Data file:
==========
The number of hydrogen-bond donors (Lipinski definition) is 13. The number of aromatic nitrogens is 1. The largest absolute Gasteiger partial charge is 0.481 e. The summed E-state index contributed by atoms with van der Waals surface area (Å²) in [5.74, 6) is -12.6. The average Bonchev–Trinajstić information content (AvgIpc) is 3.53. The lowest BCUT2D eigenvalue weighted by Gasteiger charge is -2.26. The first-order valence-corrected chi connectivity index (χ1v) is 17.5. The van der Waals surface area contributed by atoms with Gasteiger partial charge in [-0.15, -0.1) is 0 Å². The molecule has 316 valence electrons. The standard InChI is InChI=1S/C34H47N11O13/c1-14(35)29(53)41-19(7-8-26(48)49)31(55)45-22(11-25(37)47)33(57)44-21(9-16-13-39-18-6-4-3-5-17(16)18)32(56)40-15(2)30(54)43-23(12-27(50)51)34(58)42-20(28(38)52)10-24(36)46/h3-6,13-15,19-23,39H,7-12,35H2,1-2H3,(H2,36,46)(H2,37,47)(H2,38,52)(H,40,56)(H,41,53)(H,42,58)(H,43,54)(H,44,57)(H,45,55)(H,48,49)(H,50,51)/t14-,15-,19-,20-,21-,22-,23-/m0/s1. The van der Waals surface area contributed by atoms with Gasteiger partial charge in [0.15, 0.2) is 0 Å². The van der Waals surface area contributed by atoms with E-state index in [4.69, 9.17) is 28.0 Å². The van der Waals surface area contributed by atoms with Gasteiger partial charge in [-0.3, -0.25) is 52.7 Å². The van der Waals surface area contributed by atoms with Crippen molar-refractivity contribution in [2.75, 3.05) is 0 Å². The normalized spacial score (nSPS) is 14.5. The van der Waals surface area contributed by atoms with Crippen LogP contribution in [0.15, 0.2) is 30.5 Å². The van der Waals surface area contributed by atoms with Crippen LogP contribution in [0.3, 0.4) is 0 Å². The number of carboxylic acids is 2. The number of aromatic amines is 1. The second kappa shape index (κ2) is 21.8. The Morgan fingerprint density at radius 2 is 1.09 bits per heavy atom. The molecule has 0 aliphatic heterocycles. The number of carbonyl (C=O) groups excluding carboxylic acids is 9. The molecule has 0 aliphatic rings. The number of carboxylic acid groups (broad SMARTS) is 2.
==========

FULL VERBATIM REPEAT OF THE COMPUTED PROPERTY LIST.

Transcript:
The number of hydrogen-bond donors (Lipinski definition) is 13. The number of aromatic nitrogens is 1. The largest absolute Gasteiger partial charge is 0.481 e. The summed E-state index contributed by atoms with van der Waals surface area (Å²) in [5.74, 6) is -12.6. The average Bonchev–Trinajstić information content (AvgIpc) is 3.53. The lowest BCUT2D eigenvalue weighted by Gasteiger charge is -2.26. The first-order valence-corrected chi connectivity index (χ1v) is 17.5. The van der Waals surface area contributed by atoms with Gasteiger partial charge in [-0.15, -0.1) is 0 Å². The molecule has 316 valence electrons. The standard InChI is InChI=1S/C34H47N11O13/c1-14(35)29(53)41-19(7-8-26(48)49)31(55)45-22(11-25(37)47)33(57)44-21(9-16-13-39-18-6-4-3-5-17(16)18)32(56)40-15(2)30(54)43-23(12-27(50)51)34(58)42-20(28(38)52)10-24(36)46/h3-6,13-15,19-23,39H,7-12,35H2,1-2H3,(H2,36,46)(H2,37,47)(H2,38,52)(H,40,56)(H,41,53)(H,42,58)(H,43,54)(H,44,57)(H,45,55)(H,48,49)(H,50,51)/t14-,15-,19-,20-,21-,22-,23-/m0/s1. The van der Waals surface area contributed by atoms with Gasteiger partial charge in [0.15, 0.2) is 0 Å². The van der Waals surface area contributed by atoms with E-state index in [4.69, 9.17) is 28.0 Å². The van der Waals surface area contributed by atoms with Gasteiger partial charge in [-0.3, -0.25) is 52.7 Å². The van der Waals surface area contributed by atoms with Crippen molar-refractivity contribution in [2.75, 3.05) is 0 Å². The normalized spacial score (nSPS) is 14.5. The van der Waals surface area contributed by atoms with Crippen LogP contribution in [0.15, 0.2) is 30.5 Å². The van der Waals surface area contributed by atoms with Crippen LogP contribution in [0.3, 0.4) is 0 Å². The number of carboxylic acids is 2. The number of aromatic amines is 1. The second kappa shape index (κ2) is 21.8. The Morgan fingerprint density at radius 2 is 1.09 bits per heavy atom. The molecule has 0 aliphatic heterocycles. The number of carbonyl (C=O) groups excluding carboxylic acids is 9. The molecule has 0 aliphatic rings. The number of carboxylic acid groups (broad SMARTS) is 2.